Turning the switch ON at higher voltages generates switching noise which results in high noise generation and switch circuitry problems. In ZVS the switch turns ON when the drain to source voltage reaches zero, which is also said to be zero voltage switching ‎[13]. To obtain the con-verters working on ZVS technique, resonant capacitor Cr is connected in parallel to the switch and resonant inductor Lr in series with the parallel circuit of capacitor and switch. The resonant capacitor Cr absorbs the output capacitance Co which causes ripples in combination with the primary leakage inductance. The power MOSFET itself contains an antiparallel diode which blocks the negative voltage by less than -0.7V. As the switch allows only voltage in one direction and blocks the nega-tive voltage until it reaches the specified level, therefore this switch acts as unidirectional for voltage and bidirectional for current ‎[11]. This methodology is preferred for high frequency applications. The parasitic capacitance across the switch stores energy when the switch is OFF and releases this stored energy during the ON-cycle. This issue of interfer-ence is solved using the ZVS converters at high frequencies ‎[14].

Table of contents :

1 Introduction
1.1 Background and problem motivation
1.2 Overall aim
1.3 Clear and Verifiable Goals
1.4 Scope
1.5 Outline
2 Theory
2.1 Linear Power Supply
2.2 Switched Mode Power Supply
2.3 DC-DC Power Converter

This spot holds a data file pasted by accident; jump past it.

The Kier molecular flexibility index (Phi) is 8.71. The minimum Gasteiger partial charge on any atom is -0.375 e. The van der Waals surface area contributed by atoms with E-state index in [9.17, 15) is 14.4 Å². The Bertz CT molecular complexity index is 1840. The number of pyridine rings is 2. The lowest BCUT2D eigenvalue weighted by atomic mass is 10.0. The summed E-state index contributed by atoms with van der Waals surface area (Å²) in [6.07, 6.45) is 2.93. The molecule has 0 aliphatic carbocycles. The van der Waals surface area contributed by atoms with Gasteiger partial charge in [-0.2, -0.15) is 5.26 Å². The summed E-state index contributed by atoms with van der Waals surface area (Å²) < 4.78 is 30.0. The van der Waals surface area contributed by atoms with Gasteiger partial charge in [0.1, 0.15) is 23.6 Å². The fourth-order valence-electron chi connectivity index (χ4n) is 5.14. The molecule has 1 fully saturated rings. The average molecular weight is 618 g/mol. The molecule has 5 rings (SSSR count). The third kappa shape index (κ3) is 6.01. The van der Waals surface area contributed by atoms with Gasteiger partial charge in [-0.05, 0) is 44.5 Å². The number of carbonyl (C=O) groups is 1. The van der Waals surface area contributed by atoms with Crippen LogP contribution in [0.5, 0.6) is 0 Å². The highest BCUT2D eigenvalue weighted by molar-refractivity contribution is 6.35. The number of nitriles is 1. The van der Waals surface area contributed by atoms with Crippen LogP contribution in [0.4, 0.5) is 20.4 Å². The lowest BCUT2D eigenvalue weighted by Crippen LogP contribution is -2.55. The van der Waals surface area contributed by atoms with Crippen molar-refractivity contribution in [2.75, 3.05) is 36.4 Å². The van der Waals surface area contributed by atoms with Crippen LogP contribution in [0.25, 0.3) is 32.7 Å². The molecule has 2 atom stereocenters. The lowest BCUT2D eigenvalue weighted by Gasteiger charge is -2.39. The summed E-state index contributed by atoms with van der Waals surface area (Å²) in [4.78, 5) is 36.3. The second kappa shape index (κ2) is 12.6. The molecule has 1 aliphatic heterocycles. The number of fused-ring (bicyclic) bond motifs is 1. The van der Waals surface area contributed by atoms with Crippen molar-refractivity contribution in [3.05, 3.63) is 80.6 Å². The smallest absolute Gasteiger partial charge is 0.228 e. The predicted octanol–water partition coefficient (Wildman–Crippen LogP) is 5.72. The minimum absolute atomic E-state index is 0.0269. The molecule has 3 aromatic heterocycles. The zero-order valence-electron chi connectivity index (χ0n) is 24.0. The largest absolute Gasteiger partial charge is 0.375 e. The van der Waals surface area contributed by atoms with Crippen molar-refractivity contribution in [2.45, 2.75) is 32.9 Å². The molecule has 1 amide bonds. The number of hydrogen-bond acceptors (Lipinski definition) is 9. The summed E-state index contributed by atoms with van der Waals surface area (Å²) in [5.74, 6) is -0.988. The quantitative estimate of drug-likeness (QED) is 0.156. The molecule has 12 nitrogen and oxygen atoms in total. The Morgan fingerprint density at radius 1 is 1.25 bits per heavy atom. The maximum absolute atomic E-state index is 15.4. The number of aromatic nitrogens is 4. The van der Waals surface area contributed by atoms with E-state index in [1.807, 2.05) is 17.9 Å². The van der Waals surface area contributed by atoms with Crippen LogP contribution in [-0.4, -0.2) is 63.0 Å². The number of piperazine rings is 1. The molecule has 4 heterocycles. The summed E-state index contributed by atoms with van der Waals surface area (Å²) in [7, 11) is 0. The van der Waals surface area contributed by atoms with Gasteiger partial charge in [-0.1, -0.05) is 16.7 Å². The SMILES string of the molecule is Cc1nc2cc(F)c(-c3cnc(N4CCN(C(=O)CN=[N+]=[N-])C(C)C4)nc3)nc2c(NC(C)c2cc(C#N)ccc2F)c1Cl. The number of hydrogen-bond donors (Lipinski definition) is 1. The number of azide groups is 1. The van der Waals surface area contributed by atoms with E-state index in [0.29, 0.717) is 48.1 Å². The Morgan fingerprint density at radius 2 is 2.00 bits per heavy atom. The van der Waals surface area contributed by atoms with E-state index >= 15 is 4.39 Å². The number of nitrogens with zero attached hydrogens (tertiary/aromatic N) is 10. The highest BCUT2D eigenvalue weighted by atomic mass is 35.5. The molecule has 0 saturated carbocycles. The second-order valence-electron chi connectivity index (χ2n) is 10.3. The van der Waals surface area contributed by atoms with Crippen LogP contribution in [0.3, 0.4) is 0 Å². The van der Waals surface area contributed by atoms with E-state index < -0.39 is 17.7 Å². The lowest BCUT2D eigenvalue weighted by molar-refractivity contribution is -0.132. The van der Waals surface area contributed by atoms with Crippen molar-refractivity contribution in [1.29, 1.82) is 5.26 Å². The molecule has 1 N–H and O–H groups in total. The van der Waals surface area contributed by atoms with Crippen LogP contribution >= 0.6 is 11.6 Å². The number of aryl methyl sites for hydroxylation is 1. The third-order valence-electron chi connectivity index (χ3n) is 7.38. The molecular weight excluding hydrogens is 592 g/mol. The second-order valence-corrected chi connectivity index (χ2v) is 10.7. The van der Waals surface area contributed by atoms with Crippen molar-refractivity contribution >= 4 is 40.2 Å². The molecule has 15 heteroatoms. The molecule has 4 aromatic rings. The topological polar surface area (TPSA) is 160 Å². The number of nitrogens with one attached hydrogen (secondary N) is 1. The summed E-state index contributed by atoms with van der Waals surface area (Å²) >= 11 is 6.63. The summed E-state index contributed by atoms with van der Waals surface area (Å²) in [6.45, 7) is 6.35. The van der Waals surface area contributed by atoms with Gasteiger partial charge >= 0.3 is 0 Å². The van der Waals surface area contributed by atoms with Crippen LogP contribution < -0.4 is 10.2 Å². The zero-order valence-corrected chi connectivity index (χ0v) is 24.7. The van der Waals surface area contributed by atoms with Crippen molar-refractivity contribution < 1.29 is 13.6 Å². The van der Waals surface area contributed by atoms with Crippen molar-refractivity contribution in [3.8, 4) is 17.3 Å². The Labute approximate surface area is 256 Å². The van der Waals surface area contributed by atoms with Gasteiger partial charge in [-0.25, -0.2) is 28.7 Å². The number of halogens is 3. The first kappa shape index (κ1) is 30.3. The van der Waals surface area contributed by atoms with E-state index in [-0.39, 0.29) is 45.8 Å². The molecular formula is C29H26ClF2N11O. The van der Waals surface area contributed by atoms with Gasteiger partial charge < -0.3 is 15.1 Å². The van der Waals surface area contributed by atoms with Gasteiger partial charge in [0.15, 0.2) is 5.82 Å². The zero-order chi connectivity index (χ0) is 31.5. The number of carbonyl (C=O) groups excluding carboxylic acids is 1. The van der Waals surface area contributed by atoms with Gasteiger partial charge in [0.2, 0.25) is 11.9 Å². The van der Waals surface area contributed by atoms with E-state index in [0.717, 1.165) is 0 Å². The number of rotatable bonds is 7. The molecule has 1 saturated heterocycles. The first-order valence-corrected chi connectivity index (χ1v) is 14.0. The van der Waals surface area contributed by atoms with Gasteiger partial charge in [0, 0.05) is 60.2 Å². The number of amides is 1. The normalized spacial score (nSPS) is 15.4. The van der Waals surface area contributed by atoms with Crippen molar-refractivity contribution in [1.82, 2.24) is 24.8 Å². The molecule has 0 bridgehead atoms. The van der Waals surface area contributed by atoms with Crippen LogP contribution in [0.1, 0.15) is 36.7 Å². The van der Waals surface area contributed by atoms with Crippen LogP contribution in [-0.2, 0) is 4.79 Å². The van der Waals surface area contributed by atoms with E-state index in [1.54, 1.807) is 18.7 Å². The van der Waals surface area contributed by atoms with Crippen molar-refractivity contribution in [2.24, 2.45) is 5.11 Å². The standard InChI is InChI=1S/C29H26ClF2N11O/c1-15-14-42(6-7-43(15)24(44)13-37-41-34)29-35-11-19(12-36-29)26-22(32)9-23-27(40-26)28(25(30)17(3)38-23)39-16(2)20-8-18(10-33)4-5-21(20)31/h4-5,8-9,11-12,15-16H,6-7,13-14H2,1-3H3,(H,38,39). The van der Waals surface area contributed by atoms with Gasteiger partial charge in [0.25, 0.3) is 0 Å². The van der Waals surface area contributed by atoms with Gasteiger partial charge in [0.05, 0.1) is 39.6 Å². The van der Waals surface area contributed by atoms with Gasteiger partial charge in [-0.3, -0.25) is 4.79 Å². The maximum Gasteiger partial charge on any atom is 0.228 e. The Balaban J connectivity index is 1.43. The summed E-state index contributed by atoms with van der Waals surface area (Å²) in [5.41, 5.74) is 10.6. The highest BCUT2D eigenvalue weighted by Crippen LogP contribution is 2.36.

2.3.1 Boost Converter
2.3.2 Buck Converter
2.3.3 Flyback Converter
2.4 Conduction Modes
2.4.1 Continuous Conduction Mode (CCM)
2.4.2 Discontinuous Conduction Mode (DCM)
2.5 Switching Techniques
2.5.1 Hard Switching Hard Switching Issues
2.5.2 Soft Switching Zero Current Switching Zero Voltage Switching
3 Related Work
4 Methodology/Model
4.1 Converter Circuit Design
4.2 PCB Design for Converter
4.3 Switch Control using dsPIC Processor
4.4 Converter Integration by Utilizing Planar Transformer
5 Design and Implementation
5.1 Converter Main Modules
5.2 Converter Hardware Design
5.2.1 dsPIC33FJ16GS502 Microcontroller
5.2.2 Gate Driver
5.2.3 CoolMOS IPL60R385CP Power MOSFET
5.2.4 Transformer and Load
5.2.5 Circuit and PCB Design for Converter
5.3 Converter Implementation
5.3.1 Gate Driver Signal
5.3.2 Converter Open Loop control
6 Results
6.1 Quasi Resonant Mode
6.1.1 Parameters Variance Input Voltage Duty Cycle Connected Load
7 Discussion
7.1 Ethics and Impact on Society
8 Conclusion
8.1 Future Work